The aim of the project is a digital learning environment for students of civil engineering in the basic subject of structural analysis. In order to improve studyability, digital formats should offer students a receiving, reactive role or an independent, active role depending on their needs. The digital formats teaser, screencast, videotaped experiment, training tool, virtual lab, and inverted classroom can be used autonomously or within face-to-face courses. The offering is intended to integrate both institutionally and with individual learning behaviors, so intrinsic value is complemented by countable value for students. To achieve this, the applicants commit to aligned learning objectives and content as well as common assessment requirements and forms in terms of Constructive Alignment. The holistic concept of the digital learning environment should enrich the personal learning environment and also generate individual support.
Project description on e-teaching.org
In material research new multi material structures are developed. Often its desired load bearing capacity and behavior can be achieved by optimizing the distribution of the inclusions in a matrix material. Generally traction in-between matrix material and inclusion needs to be limited in order to avoid local damage.
In the context of our project this class of optimization problem is solved with a mathematically based gradient method. For example the maximization of stiffness/density-ratio while controlling the stresses and strains at boundaries and modification of the amount, location and shape of inclusions is treated.
The implizit geometric description of several inclusions is based on level set functions. Jumps in the strain field at boundaries between matrix material and inclusion are modeled by amplification of FEM for instance as applied in the extended finite element method. Additional approaches, e.g. suitably shape functions or adaptive FE-methods ensure the calculation of reliable stresses on internal boundaries.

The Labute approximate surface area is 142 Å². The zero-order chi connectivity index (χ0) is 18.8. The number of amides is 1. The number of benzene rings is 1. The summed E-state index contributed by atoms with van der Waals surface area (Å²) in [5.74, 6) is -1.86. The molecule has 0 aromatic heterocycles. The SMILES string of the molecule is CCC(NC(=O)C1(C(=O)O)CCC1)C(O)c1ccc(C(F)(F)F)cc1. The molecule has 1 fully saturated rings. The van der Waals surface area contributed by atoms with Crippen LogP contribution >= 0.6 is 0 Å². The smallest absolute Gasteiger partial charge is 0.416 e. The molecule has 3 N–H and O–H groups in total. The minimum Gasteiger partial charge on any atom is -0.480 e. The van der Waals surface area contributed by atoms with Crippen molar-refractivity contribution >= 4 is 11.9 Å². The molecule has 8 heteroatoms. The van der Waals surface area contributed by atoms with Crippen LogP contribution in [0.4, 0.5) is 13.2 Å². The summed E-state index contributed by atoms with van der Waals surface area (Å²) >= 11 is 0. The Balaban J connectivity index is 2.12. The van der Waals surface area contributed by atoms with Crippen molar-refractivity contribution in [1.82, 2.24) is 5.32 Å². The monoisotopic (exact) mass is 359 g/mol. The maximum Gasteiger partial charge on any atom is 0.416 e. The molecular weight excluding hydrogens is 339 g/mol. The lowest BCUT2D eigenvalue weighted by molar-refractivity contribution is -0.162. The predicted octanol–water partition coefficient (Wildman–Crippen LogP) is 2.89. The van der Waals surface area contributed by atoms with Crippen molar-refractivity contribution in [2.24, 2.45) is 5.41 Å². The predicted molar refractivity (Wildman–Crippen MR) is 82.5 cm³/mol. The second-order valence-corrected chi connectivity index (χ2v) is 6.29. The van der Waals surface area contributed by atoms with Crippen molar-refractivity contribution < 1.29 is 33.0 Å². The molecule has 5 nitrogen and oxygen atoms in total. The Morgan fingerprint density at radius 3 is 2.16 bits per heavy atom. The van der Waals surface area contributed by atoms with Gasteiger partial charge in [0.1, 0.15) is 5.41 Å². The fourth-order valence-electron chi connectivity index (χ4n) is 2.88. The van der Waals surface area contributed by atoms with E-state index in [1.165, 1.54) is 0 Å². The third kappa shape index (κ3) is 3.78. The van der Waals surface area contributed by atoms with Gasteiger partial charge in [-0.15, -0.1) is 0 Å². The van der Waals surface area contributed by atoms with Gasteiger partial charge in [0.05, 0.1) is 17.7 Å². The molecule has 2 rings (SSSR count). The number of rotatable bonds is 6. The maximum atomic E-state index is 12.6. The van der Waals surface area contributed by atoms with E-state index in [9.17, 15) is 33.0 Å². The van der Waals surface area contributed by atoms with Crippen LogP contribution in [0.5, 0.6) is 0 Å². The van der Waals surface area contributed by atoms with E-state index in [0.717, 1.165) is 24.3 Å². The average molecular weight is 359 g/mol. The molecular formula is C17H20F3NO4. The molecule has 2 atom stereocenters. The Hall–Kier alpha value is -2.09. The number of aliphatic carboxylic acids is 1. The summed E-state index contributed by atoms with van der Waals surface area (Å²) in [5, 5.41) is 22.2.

Object of our work is to quantify the sensitivity of the structural response related to variation of shape and material of the inclusions and therefor make it accessible for evaluation. Furthermore the development of an robust optimization algorithm for automatic topological and shape optimization of inclusions in multi-material structures is intended.
The internal structure of the sensitivities of engineering structures with respect to modifications in shape shall be analysed both qualitatively and quantitatively using the singular value decomposition (SVD). The term internal structure of sensitivity is introduced as an abbreviation for the eigenvalues (EW) and singular values (SW), the corresponding eigenvalue spectrum and singular value spectrum as well as for the associated eigenvectors (EV) and singular vectors (SV) of the mesh velocity matrix, the stiffness matrix, the pseudo load matrix and the sensitivity matrix, which build up the central parts of the sensitivity analysis. The goal of the project can be stated as follows.
The impact of the chosen model on the computed optimal design, especially the influence of the chosen FEM and CAGD approximations, shall be analysed. The weaknesses of the model shall be improved by using appropriate finite element models and an optimised regularisation. The quantitative results shall be postprocessed and visualised to ease a qualitative review of the optimisation model by the engineer. An automatic strategy for the adaptive modification of the geometry model used for optimisation shall be developed and tested.
The project concentrates on static structural analysis and on linear and nonlinear hyperelastic material behaviour. The extension to dynamic analysis and inelastic material behaviour is postponed to a subsequent project.